Catherine Newman talks about her novel “We All Want Impossible Things”



“You don’t get your heart broken and don’t give up. Nobody does. You allow yourself to be loved even in your darkest times.

Catherine Newmann

When Catherine Newman first opened the box containing copies of her novel, ‘We All Want Impossible Things’, she half-expected her 44-year-old best friend to appear.

It was a moment, Newman recalls, when her own grief resurfaced even as she celebrated the release of her book, which tells the story of two women, friends for more than four decades, one of them being in hospice, dying of ovarian cancer. . Told with both piercing emotion and humor, the novel follows the days after Edi was transferred to a Massachusetts hospice near Ash’s home.

The book, which was released Nov. 8, is based on Newman’s friendship and experience with his friend, Ali, who died of ovarian cancer in 2015.

The Amherst author, whose previous titles include the memoirs “Catastrophic Happiness” and “Waiting for Birdy,” is no stranger to writing about her own life. But she told that while her latest book — her first work of adult fiction — is largely rooted in her own experience, fiction has given her the ability to communicate the complexities of grief in a more accurate way.

With his deep personal connection to the story contained in his novel, his exit, in some ways, is bittersweet. A reminder of her own friend – and her absence.

“There’s something I think about this moment that reenacts some of that loss and it’s just kind of unavoidable,” she said. “That’s how mourning is. Things just trigger it.

Below, Newman shares more with about her novel, her approach to balancing her real-life experiences with fiction, her use of humor in the story, and what she hopes readers take away from the book.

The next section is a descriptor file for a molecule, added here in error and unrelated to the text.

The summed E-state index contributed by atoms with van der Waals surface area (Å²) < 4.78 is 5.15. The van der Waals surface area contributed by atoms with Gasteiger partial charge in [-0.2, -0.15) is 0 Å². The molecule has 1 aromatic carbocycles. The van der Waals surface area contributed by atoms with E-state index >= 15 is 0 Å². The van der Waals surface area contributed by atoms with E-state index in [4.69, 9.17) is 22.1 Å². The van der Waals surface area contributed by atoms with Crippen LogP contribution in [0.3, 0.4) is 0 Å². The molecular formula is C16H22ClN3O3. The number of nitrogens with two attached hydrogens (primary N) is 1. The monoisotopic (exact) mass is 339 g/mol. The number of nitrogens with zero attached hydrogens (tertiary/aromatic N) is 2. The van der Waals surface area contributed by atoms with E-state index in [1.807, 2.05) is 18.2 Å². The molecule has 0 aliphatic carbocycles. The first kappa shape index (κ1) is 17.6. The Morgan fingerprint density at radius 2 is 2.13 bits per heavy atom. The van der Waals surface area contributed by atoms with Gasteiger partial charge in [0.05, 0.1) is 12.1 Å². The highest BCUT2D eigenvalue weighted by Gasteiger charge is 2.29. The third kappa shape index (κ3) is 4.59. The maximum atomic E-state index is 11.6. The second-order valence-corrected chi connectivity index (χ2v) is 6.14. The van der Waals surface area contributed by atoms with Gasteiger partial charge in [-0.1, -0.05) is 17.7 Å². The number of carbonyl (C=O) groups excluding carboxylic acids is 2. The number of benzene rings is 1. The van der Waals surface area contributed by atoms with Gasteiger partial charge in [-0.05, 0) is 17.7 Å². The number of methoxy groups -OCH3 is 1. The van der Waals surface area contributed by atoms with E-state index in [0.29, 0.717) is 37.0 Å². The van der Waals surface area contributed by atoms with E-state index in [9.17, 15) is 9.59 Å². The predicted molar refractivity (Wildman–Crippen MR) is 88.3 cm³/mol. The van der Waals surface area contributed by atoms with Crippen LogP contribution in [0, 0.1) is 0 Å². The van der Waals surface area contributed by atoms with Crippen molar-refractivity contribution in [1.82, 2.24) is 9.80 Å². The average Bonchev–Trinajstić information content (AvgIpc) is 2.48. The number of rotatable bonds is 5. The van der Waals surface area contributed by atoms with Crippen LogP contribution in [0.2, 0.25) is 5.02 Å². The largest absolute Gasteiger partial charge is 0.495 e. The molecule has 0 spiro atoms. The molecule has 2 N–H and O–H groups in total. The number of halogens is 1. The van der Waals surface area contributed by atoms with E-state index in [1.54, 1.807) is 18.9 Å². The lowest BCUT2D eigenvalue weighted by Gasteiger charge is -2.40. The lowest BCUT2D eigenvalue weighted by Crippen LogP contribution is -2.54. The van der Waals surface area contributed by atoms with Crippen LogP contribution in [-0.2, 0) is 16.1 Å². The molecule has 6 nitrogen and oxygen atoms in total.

This interview has been edited for clarity and length. You wrote about your own personal experience caring for your friend, Ali, when she was dying in a hospice. When did you decide to write this book? Why did you choose fiction rather than memoirs to tell this story?

Catherine Newmann: I remember having brunch with my friend’s husband a year after he died. I think his young children were there too – that’s how inappropriate this story is – and I said, ‘I want to write a book about Ali’s death, but it has to be fiction because that I want the main character to sleep with everyone. ”

The thing that’s true is that while my friend was dying, I had this thing that I’ve always called my falling in love disorder – which Ash in the book has too. Where it’s like you’re overwhelmed with grief, and if you’re lucky enough to travel the world with these lovely people trying to help you, I fell in love with everyone. I was in love with everyone at the hospice. I was in love with my friends. I was in love with my family. I was madly in love with my friend who was dying.

And I couldn’t imagine trying to write that down in memoir form and communicate that accurately. That’s why I didn’t write a memoir.

There are several things you wrote about your experience with your friend in hospice—Dr. Soprano, the habit of embellishing flowers, the baby across the hall—that also appear in the novel. How much of your own experience is in this book and how much did it shape the story or character development?